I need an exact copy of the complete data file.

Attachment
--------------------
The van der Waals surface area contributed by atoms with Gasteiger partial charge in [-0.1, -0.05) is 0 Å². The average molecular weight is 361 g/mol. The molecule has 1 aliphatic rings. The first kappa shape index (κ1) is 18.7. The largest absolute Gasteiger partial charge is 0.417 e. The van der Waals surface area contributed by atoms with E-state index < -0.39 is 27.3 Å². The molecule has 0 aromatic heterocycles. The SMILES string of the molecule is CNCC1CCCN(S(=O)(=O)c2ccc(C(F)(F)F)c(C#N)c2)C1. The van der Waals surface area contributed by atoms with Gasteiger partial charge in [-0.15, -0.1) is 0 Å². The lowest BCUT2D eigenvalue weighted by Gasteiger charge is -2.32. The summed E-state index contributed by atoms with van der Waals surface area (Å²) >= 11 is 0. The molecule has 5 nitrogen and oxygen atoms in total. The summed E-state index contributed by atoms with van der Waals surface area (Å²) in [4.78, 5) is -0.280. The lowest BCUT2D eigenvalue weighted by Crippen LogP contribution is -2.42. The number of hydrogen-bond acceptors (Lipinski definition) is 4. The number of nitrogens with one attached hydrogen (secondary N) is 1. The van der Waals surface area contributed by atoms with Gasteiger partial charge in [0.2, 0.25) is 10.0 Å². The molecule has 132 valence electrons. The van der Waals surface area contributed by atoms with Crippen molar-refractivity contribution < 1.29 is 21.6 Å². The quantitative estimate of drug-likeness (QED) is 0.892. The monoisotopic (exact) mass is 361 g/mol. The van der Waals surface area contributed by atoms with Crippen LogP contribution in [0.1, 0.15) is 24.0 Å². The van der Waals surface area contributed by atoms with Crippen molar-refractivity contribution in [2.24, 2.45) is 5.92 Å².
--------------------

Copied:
The van der Waals surface area contributed by atoms with Gasteiger partial charge in [-0.1, -0.05) is 0 Å². The average molecular weight is 361 g/mol. The molecule has 1 aliphatic rings. The first kappa shape index (κ1) is 18.7. The largest absolute Gasteiger partial charge is 0.417 e. The van der Waals surface area contributed by atoms with E-state index < -0.39 is 27.3 Å². The molecule has 0 aromatic heterocycles. The SMILES string of the molecule is CNCC1CCCN(S(=O)(=O)c2ccc(C(F)(F)F)c(C#N)c2)C1. The van der Waals surface area contributed by atoms with Gasteiger partial charge in [-0.15, -0.1) is 0 Å². The lowest BCUT2D eigenvalue weighted by Gasteiger charge is -2.32. The summed E-state index contributed by atoms with van der Waals surface area (Å²) >= 11 is 0. The molecule has 5 nitrogen and oxygen atoms in total. The summed E-state index contributed by atoms with van der Waals surface area (Å²) in [4.78, 5) is -0.280. The lowest BCUT2D eigenvalue weighted by Crippen LogP contribution is -2.42. The number of hydrogen-bond acceptors (Lipinski definition) is 4. The number of nitrogens with one attached hydrogen (secondary N) is 1. The van der Waals surface area contributed by atoms with Gasteiger partial charge in [0.2, 0.25) is 10.0 Å². The molecule has 132 valence electrons. The van der Waals surface area contributed by atoms with Crippen molar-refractivity contribution < 1.29 is 21.6 Å². The quantitative estimate of drug-likeness (QED) is 0.892. The monoisotopic (exact) mass is 361 g/mol. The van der Waals surface area contributed by atoms with Crippen LogP contribution in [0.1, 0.15) is 24.0 Å². The van der Waals surface area contributed by atoms with Crippen molar-refractivity contribution in [2.24, 2.45) is 5.92 Å².